Figure 1. A periorificial vesicular rash on the hands and mouth characteristic of acrodermatitis enteropathica.

Figure 2. Anal involvement of acrodermatitis enteropathica.

Figure 3. Genital involvement of acrodermatitis enteropathica.

Figure 4. Fine eczematous truncal papules.

In the differential diagnosis, the clinical presentation of biotin deficiency involves abnormalities of the hair, skin, nails, and central nervous system (eg, seizures, ataxia, deafness).8 Cystic fibrosis presentation depends on the multiorgan involvement, but neonates often present with failure to thrive.9 Essential fatty acid deficiency presents clinically as dermatitis, alopecia, and thrombocytopenia, but a complete blood cell count with platelets was within reference range in our patient.10 Langerhans cell histiocytosis presents with perineal and postauricular lesions, but the skin biopsy did not confirm this diagnosis in our patient.11 Histopathologic examination of the buttock biopsy in our patient revealed nonspecific epidermal hyperplasia with acanthosis as well as clustered necrotic keratinocytes with vacuolization and parakeratosis.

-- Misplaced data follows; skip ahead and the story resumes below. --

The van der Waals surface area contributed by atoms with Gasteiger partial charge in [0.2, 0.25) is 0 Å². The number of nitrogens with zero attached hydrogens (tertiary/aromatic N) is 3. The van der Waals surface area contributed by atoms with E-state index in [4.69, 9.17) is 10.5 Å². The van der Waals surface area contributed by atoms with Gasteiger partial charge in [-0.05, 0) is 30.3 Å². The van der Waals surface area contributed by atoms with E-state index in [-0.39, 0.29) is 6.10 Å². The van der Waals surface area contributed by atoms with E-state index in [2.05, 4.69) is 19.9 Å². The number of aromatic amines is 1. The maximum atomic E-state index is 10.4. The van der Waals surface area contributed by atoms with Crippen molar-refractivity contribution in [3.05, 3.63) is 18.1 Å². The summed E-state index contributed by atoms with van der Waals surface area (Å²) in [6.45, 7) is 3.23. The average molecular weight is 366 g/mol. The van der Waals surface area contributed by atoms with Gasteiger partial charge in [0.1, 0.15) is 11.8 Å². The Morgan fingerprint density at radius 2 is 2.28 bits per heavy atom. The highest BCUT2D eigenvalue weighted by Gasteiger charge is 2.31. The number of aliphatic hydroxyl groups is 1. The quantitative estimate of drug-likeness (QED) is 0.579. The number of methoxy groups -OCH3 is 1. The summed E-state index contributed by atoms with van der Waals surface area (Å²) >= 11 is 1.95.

Most clinicians who suspect AE treat with a therapeutic supplementation of zinc sulfate 3 mg/kg/d while awaiting laboratory results. Acrodermatitis enteropathica is a rare condition, and early recognition of skin findings is important because misdiagnosis can lead to infections, malnutrition, and possibly death.

Next Article:

A teen presents with a severe, tender rash on the extremities